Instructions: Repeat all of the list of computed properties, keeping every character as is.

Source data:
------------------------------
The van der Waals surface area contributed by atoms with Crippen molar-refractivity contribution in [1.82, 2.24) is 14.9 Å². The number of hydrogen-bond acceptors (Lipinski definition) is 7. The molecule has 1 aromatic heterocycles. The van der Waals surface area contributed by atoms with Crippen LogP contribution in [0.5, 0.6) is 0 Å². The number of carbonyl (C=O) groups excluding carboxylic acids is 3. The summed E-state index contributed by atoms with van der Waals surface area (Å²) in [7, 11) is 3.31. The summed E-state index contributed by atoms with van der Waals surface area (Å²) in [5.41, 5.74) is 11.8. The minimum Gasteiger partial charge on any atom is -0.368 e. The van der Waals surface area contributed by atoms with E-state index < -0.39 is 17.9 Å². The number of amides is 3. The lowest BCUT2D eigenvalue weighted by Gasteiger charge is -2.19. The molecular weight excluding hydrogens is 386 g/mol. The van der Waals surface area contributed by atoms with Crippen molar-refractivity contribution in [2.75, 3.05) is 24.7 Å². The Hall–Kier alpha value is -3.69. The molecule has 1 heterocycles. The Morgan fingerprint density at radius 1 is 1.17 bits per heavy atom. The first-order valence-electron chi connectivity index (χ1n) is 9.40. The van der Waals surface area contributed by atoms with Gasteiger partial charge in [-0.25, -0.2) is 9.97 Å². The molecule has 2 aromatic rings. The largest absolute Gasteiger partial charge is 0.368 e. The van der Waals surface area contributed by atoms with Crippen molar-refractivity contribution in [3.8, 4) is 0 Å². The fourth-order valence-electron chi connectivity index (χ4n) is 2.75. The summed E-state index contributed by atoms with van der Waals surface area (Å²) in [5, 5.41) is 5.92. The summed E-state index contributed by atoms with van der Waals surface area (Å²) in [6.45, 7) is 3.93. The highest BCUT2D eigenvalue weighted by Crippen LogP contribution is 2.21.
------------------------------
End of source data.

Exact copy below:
The van der Waals surface area contributed by atoms with Crippen molar-refractivity contribution in [1.82, 2.24) is 14.9 Å². The number of hydrogen-bond acceptors (Lipinski definition) is 7. The molecule has 1 aromatic heterocycles. The van der Waals surface area contributed by atoms with Crippen LogP contribution in [0.5, 0.6) is 0 Å². The number of carbonyl (C=O) groups excluding carboxylic acids is 3. The summed E-state index contributed by atoms with van der Waals surface area (Å²) in [7, 11) is 3.31. The summed E-state index contributed by atoms with van der Waals surface area (Å²) in [5.41, 5.74) is 11.8. The minimum Gasteiger partial charge on any atom is -0.368 e. The van der Waals surface area contributed by atoms with E-state index < -0.39 is 17.9 Å². The number of amides is 3. The lowest BCUT2D eigenvalue weighted by Gasteiger charge is -2.19. The molecular weight excluding hydrogens is 386 g/mol. The van der Waals surface area contributed by atoms with Crippen molar-refractivity contribution in [2.75, 3.05) is 24.7 Å². The Hall–Kier alpha value is -3.69. The molecule has 1 heterocycles. The Morgan fingerprint density at radius 1 is 1.17 bits per heavy atom. The first-order valence-electron chi connectivity index (χ1n) is 9.40. The van der Waals surface area contributed by atoms with Gasteiger partial charge in [-0.25, -0.2) is 9.97 Å². The molecule has 2 aromatic rings. The largest absolute Gasteiger partial charge is 0.368 e. The van der Waals surface area contributed by atoms with Crippen molar-refractivity contribution in [3.8, 4) is 0 Å². The fourth-order valence-electron chi connectivity index (χ4n) is 2.75. The summed E-state index contributed by atoms with van der Waals surface area (Å²) in [5, 5.41) is 5.92. The summed E-state index contributed by atoms with van der Waals surface area (Å²) in [6.45, 7) is 3.93. The highest BCUT2D eigenvalue weighted by Crippen LogP contribution is 2.21.